Mechanism of EDs

Caffeine in the EDs is metabolized into methyl-xanthine, which acts by inhibiting phosphodiesterase, antagonize adenosine receptor and increases catecholamine secretion. At therapeutic doses, the physiologic effects include tachycardia, increased blood pressure, diuresis, vomiting, diarrhea, bronchodilation, gastric acid secretion and central nervous system stimulation [16]. In an overdose condition, tachycardia followed by arrhythmias and hypotension can occur. The main toxicity caused by caffeine is due to the increase in intracellular calcium concentration, which leads to a catecholamine surge that sensitizes dopamine receptors resulting in supraventricular or ventricular arrhythmias and death [17-19]. Caffeine primarily affects vasculature while other ingredients in the EDs primarily affect the heart to cause cardiovascular changes [20]. The effect on the heart can be detrimental. Steinke, et al. reported the increase in heart rate and blood pressure after few hours of ingestion of EDs [21]. Similarly, Grasser, et al. reported that Red Bull was associated with increased heart rate and cardiac output [22]. Baum, et al. demonstrated the effects of Red Bull on the heart via echocardiography [23]. In this study, Baum, et al. compared Red Bull-induced echocardiographic changes before and after exercise. Interestingly, they found that Red Bull increased stroke volume significantly before and after exercise compared to individuals in the control group. Similarly, Menci, et al. found increased ventricular contractility after ED consumption [24]. Based on the above studies, we can summarize that EDs cause increased myocardial contractility, heart rate, and stroke volume, while caffeine causes increased peripheral vascular resistance [20]. The other components of EDs also contribute to cardiovascular changes. The sugar component of EDs causes dyslipidemia, weight gain, insulin resistance and pro-inflammatory activity [25].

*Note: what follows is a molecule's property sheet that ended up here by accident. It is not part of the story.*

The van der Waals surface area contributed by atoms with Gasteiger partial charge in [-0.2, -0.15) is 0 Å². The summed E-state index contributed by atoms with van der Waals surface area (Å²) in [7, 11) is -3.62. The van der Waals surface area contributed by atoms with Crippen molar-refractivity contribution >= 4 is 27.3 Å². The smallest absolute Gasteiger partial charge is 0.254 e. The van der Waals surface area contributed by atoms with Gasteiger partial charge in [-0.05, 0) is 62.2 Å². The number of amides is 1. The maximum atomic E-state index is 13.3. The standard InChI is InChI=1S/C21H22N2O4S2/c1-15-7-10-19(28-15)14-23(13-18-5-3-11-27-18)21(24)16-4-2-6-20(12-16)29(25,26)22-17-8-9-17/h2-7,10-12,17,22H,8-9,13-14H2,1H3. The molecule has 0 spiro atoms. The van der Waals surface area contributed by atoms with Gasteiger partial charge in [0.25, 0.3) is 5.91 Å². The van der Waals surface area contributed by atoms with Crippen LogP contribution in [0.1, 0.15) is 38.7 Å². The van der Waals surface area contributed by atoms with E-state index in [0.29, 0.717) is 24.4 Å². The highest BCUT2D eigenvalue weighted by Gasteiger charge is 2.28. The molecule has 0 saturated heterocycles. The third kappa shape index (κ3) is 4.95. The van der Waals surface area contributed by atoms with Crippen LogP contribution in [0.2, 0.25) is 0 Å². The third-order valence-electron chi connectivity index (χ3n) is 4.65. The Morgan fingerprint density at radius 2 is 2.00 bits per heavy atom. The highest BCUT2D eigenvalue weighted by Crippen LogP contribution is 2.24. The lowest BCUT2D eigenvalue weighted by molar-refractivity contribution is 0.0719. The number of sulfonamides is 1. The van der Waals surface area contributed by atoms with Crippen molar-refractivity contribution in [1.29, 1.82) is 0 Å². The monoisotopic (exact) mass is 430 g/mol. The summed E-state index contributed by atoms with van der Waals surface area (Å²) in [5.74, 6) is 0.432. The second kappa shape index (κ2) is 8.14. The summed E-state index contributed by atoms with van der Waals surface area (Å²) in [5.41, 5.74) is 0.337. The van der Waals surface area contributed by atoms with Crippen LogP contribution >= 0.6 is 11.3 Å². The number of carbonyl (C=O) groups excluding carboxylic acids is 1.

EDs and risk of cardiovascular events

The cardiovascular risk associated with ED is debatable. Case reports have shown that EDs causes arrhythmias, but the mechanism is not well known. Some studies favor that EDs do not cause arrhythmias [26-27], but some cases reports have reported arrhythmias only at higher doses [1, 28]. It is unknown what makes some people more susceptible to arrhythmias. It may be that some individuals are genetically susceptible to the effects of EDs, resulting in arrhythmias or it may be the actual acute ingestion of EDs putting the patient at risk of arrhythmias. There is also a lack of studies regarding chronic ingestion of ED and the long-term risk of arrhythmias. There are a variety of cardiovascular changes seen in patients taking EDs, with the most common being arrhythmias. Other cardiovascular changes (Table 1) associated with EDs are coronary vasospasm [29], ST elevation [30], prolonged QT interval [31], aortic aneurysm dissection [32], cardiac arrest [33], cardiomyopathy [34], and acute coronary thrombosis [35].

Cardiovascular diagnosis
Supraventricular arrhythmias (Atrial fibrillation, Narrow complex tachycardia)  
Ventricular arrhythmias (Ventricular tachycardia, Ventricualr fibrillation, Torsade de pointes)                                                                                                                     
Prolonged QT interval
Myocardial ischemia and infarction
Coronary vasospasm
Coronary thrombosis
Aortic Dissection

EDs and Risk of Supraventricular Arrhythmias